Industry News

Driver’s License Photo Database Used by FBI, ICE for Facial Recognition

Pedestrians being viewed from a surveillance camera, marked with squares

FBI and ICE agents use the DMV photo database for facial recognition scanning without residents’ knowledge or consent, according to public documents spanning five years obtained by Georgetown Law researchers and shared with The Washington Post. This type of mass surveillance is “a routine investigative tool,” the paper writes.

Federal agents add this to their current database of fingerprints and DNA data collected from suspects in criminal investigations yet, in this case, most people have no criminal history whatsoever. In some US states, such as Utah, Vermont and Washington, undocumented immigrants are allowed to have driver’s licenses or permits, which has made it easier for ICE agents to run searches and deport people.

“The state has told [undocumented immigrants], has encouraged them, to submit that information. To me, it’s an insane breach of trust to then turn around and allow ICE access to that,” said Clare Garvie, senior associate with Georgetown Law’s Center on Privacy and Technology.

On average, the FBI runs 4,000 monthly searches that claims to be 86 percent accurate. Although the use of facial recognition has been banned in San Francisco and in Somerville, Mass, it’s approved in 21 states with flexible requirements, including Pennsylvania, Texas and the District of Columbia.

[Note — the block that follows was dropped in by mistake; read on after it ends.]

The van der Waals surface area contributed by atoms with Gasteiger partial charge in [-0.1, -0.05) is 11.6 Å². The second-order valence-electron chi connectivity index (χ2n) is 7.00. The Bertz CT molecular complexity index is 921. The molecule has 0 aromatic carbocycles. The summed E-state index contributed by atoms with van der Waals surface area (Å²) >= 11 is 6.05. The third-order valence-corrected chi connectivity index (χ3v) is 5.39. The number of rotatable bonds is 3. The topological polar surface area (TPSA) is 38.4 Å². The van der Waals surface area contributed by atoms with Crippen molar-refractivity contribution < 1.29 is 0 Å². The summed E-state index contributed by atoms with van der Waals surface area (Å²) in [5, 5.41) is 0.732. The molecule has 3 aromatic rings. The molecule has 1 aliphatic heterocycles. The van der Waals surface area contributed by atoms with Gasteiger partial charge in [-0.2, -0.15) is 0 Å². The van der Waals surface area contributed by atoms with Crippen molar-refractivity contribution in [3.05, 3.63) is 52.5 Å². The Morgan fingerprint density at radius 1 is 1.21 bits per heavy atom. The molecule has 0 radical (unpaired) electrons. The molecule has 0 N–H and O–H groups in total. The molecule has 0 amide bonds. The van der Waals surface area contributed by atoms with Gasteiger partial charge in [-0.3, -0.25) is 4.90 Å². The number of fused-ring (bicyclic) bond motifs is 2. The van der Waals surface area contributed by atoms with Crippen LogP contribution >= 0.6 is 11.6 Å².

Both Democratic and Republican legislators are speaking against the use of facial recognition for mass surveillance, arguing that it is “error-prone” and carried out covertly.

“They’ve just given access to that to the FBI,” Rep. Jim Jordan (Ohio), the House Oversight Committee’s ranking Republican said. “No individual signed off on that when they renewed their driver’s license, got their driver’s licenses. They didn’t sign any waiver saying, ‘Oh, it’s okay to turn my information, my photo, over to the FBI.’ No elected officials voted for that to happen.”

ICE refused to comment, only saying its “investigative techniques are generally considered law-enforcement sensitive.”

Last month, Deputy Assistant Director Kimberly Del Greco said the use of facial recognition in investigations is vital “to preserve our nation’s freedoms, ensure our liberties are protected, and preserve our security.”

About the author

Luana PASCU

From a young age, Luana knew she wanted to become a writer. After having addressed topics such as NFC, startups, and tech innovation, she has now shifted focus to internet security, with a keen interest in smart homes and IoT threats. Luana is a supporter of women in tech and has a passion for entrepreneurship, technology, and startup culture.

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